LGBTQ parental rights in a post Obergefell world
Updated: November 3, 2017 at 12:54 am
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If the charming children’s book “Are you my mother?” were remade as a modern Grimm’s fairytale for LGBTQ parents, it might be named “Are you a mother?” to acknowledge the prolonged struggle of non-genetic, LGBTQ parents to be recognized and to exercise rights to parent their children.
While North Carolina has not been a forerunner nationally in the protection or advancement of LGBTQ parents’ rights, we have slowly and steadily been moving toward recognizing non-genetic parent rights. In October the North Carolina Court of Appeals added another case to its repertoire of cases in support of non-genetic, LGBTQ parents. In Moriggia v. Castelo, the court reaffirmed a non-genetic parent’s standing to maintain a custody lawsuit against a genetic parent. The legal decision in this case is a cause for celebration because it indicates a move toward honoring the intentions of people who seek to become parents.
In this case, the court reiterated its earlier position that an individual who is not genetically related to a child nonetheless has the right to sue a genetic parent for custody under certain circumstances when the genetic parent acts “inconsistently with their constitutionally protected rights.”
Through a series of cases culminating in Moriggia, the court describes behaviors exhibited by genetic parents which evidence an intent to create a cohesive family unit wherein the non-genetic party was intended to act as a parent and did act as a parent.
Additionally, the court has made clear that all behaviors before and after the birth of a child are pertinent to the assessment of whether or not a parent has acted in a matter inconsistent with her exclusive right to parent. The court also made clear that the genetic parent’s intention to create a family unit with a non-genetic parent has significant weight even if the genetic parent later changes her mind about her desire to co-parent. Finally, the court stated that a party seeking custody does not need to marry a genetic parent or adopt a child to whom they are not genetically related in order to maintain a custody claim.
Moriggia is a solid decision and favorable toward non-genetic parents with regards to custody claims.However, it falls short of providing the non-genetic party or the child the protection of legal parentage. Even though the non-genetic mother in this case will now get to show that she has some custodial rights to the child she has been raising, these are only custodial rights and she will still not be a legal parent to this child. Even the most favorable custody decision cannot confer the protections of legal parenthood on a child. Rights such as the right to inherit if a parent dies intestate, the right to claim a social security survivor’s benefit and the right to have the financial support of a parent cannot be ordered by a court in a custody hearing involving a non-legal parent.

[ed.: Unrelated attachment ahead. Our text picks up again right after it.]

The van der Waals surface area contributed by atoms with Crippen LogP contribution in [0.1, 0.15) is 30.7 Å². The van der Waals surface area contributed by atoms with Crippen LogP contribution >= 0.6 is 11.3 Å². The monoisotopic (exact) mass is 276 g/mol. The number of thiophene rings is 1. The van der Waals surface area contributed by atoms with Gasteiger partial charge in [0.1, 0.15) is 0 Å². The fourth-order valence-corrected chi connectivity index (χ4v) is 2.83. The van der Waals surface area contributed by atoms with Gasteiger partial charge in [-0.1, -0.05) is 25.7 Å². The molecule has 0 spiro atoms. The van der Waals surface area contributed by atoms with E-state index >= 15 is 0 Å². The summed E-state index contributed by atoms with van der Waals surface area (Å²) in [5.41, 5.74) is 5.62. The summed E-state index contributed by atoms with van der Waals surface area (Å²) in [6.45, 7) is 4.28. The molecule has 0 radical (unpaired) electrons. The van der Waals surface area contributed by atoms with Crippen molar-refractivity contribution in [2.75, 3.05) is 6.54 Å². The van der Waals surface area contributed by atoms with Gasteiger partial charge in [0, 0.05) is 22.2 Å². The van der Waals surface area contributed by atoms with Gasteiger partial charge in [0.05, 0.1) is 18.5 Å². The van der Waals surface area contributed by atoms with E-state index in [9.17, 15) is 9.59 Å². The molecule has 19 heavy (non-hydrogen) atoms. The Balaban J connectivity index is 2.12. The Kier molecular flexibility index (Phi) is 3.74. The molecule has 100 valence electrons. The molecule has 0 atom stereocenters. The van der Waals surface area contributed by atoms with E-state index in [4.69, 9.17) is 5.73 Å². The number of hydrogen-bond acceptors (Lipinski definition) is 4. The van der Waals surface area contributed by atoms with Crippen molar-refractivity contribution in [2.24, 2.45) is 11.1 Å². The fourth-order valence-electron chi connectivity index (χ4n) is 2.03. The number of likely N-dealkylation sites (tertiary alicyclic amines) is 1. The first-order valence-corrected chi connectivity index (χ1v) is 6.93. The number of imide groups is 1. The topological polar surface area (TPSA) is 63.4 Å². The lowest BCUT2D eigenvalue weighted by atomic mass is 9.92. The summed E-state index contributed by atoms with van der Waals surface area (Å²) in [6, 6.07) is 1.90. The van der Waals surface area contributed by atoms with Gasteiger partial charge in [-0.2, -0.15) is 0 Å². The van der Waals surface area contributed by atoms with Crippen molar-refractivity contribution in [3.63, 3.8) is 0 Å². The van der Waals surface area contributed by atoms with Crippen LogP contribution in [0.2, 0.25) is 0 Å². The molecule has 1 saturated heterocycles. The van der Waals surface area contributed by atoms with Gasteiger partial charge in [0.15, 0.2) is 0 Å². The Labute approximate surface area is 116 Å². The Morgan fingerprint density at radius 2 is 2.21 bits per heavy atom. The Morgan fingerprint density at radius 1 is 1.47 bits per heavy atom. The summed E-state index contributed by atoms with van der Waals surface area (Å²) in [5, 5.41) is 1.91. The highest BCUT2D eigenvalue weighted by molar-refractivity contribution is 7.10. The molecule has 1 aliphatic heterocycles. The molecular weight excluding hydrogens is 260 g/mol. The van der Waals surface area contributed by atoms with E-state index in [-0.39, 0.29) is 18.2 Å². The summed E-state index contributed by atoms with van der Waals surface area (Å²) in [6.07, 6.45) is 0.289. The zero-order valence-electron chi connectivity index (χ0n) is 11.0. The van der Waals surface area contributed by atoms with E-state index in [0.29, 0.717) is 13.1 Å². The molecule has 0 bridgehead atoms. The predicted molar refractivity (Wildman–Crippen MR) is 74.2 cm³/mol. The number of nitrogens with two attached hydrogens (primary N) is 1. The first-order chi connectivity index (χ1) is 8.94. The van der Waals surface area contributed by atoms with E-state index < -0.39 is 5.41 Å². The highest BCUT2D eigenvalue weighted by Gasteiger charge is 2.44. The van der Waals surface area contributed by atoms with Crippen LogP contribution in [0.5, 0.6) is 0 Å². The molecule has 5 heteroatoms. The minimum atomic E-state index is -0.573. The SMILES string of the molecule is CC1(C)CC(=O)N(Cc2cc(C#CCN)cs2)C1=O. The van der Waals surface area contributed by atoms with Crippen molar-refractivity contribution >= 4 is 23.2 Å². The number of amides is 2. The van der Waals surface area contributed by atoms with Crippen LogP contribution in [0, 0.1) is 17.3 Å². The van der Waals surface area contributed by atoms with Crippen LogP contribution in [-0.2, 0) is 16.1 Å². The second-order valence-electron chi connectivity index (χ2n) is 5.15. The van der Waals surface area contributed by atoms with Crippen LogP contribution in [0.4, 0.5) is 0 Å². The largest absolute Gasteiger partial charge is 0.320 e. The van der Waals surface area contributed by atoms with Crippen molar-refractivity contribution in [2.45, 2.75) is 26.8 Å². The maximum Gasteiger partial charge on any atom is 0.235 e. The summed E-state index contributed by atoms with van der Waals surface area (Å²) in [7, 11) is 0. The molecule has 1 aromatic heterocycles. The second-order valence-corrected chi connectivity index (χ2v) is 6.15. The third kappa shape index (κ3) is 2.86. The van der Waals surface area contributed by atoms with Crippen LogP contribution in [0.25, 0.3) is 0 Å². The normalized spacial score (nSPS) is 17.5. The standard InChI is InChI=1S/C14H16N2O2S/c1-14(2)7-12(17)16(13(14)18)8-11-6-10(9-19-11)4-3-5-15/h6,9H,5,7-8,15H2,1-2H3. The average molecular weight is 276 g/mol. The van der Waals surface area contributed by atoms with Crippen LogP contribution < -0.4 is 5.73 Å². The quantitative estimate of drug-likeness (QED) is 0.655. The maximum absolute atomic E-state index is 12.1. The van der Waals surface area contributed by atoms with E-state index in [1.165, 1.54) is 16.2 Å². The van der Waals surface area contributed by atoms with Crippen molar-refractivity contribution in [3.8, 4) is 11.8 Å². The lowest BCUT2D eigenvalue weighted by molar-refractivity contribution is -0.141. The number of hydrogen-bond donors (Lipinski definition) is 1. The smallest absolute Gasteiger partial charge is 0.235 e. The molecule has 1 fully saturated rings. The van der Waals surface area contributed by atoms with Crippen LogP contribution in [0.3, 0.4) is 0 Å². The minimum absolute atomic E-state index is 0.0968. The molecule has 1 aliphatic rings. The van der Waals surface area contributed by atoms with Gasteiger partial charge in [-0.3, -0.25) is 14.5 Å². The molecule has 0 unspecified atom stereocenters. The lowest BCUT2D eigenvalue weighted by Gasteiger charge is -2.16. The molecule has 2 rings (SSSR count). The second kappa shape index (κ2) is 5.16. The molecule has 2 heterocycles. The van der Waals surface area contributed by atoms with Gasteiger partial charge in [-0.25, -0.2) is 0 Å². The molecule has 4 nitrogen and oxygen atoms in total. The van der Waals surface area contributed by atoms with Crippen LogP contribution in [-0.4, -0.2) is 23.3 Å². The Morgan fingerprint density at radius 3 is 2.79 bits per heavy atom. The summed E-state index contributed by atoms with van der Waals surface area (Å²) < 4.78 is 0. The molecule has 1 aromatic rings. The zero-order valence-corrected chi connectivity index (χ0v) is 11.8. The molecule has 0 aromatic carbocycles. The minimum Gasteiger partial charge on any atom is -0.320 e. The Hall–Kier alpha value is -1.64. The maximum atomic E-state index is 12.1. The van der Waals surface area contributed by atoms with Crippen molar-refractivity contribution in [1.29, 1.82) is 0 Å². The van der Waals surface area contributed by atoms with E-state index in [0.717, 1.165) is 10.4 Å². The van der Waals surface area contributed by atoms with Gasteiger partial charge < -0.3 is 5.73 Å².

Although the court did not require the parties to have taken actions such as getting married, adopting or being on the birth certificate, this may certainly change in the future now that same-sex couples have the right to marry in North Carolina. We are already seeing cases in other states where failure to take these actions has been considered . If you want to protect your relationship with your non-genetic child and become their legal parent, these are some steps you can now take in North Carolina:
- Get married before the birth of any children.
- Be clear with any fertility clinic or other medical provider that you are a couple choosing to have a child together. Sign all forms as a couple and never sign as a donor/surrogate for your partner/spouse.
- List both of you on a birth certificate. As long as you are married, North Carolina will list both of you on any birth certificate, and if you encounter any problems, seek legal advice before completing any forms.
- Complete a stepparent adoption. Yes, it may seem unfair, but current parentage law in our state is primarily based on biology and without a biological/genetic connection to a child, you will have a tougher time establishing your parental rights.
- Talk with a lawyer about other documents such as donor/parenting agreements, powers of attorney and wills.
Unfortunately, Moriggia evidences, yet again, that despite our best intentions as a community, people in difficult moments will advance individual arguments that are potentially detrimental to the LGBTQ community at large. While adoption is not necessary to maintain a custody case, it remains the gold standard when it comes to securing the legal rights of parents and children. Adoptive parents have constitutionally-protected rights to parent their children. Any attempts to terminate those rights are subject to the highest legal standard, and the adoptive parent has a right to counsel provided by the state to defend their right to parent. Adoption is portable and an adoption granted by North Carolina is valid in every state and must be recognized pursuant to the United States Constitution. Fortunately, thanks to marriage equality, adoption is available for married, same-sex couples.
For your children’s well-being and emotional development, honor the commitments you have made in creating a family if you separate. It may be appropriate to ask for more custody for various reasons, but respect the decisions you made in creating a family. Despite how difficult it might be as you go through a separation, don’t deny the bond your child has with his or her other parent and how children can benefit and thrive with love from both of you.
info: Milan Pham and Sharon Thompson are attorneys with NicholsonPham PLLC in Durham, N.C. Visit nicholsonpham.com to learn more.
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